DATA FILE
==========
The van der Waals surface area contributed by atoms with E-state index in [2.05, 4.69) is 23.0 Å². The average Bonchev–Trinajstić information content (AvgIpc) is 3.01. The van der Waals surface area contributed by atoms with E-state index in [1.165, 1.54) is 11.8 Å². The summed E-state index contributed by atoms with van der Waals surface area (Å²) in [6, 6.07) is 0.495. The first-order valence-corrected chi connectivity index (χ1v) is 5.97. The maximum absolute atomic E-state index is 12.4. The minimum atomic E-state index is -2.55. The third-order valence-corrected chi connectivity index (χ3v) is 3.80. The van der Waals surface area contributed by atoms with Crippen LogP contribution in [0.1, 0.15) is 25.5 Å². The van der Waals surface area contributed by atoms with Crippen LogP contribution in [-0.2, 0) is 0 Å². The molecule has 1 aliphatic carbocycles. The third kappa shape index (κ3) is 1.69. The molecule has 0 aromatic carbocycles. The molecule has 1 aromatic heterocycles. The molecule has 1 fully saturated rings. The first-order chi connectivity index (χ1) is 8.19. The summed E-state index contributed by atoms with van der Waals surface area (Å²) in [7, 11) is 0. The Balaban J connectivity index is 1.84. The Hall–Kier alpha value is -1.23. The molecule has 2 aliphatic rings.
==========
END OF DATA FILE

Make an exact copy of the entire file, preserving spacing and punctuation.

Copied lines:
The van der Waals surface area contributed by atoms with E-state index in [2.05, 4.69) is 23.0 Å². The average Bonchev–Trinajstić information content (AvgIpc) is 3.01. The van der Waals surface area contributed by atoms with E-state index in [1.165, 1.54) is 11.8 Å². The summed E-state index contributed by atoms with van der Waals surface area (Å²) in [6, 6.07) is 0.495. The first-order valence-corrected chi connectivity index (χ1v) is 5.97. The maximum absolute atomic E-state index is 12.4. The minimum atomic E-state index is -2.55. The third-order valence-corrected chi connectivity index (χ3v) is 3.80. The van der Waals surface area contributed by atoms with Crippen LogP contribution in [0.1, 0.15) is 25.5 Å². The van der Waals surface area contributed by atoms with Crippen LogP contribution in [-0.2, 0) is 0 Å². The molecule has 1 aliphatic carbocycles. The third kappa shape index (κ3) is 1.69. The molecule has 0 aromatic carbocycles. The molecule has 1 aromatic heterocycles. The molecule has 1 fully saturated rings. The first-order chi connectivity index (χ1) is 8.19. The summed E-state index contributed by atoms with van der Waals surface area (Å²) in [7, 11) is 0. The Balaban J connectivity index is 1.84. The Hall–Kier alpha value is -1.23. The molecule has 2 aliphatic rings.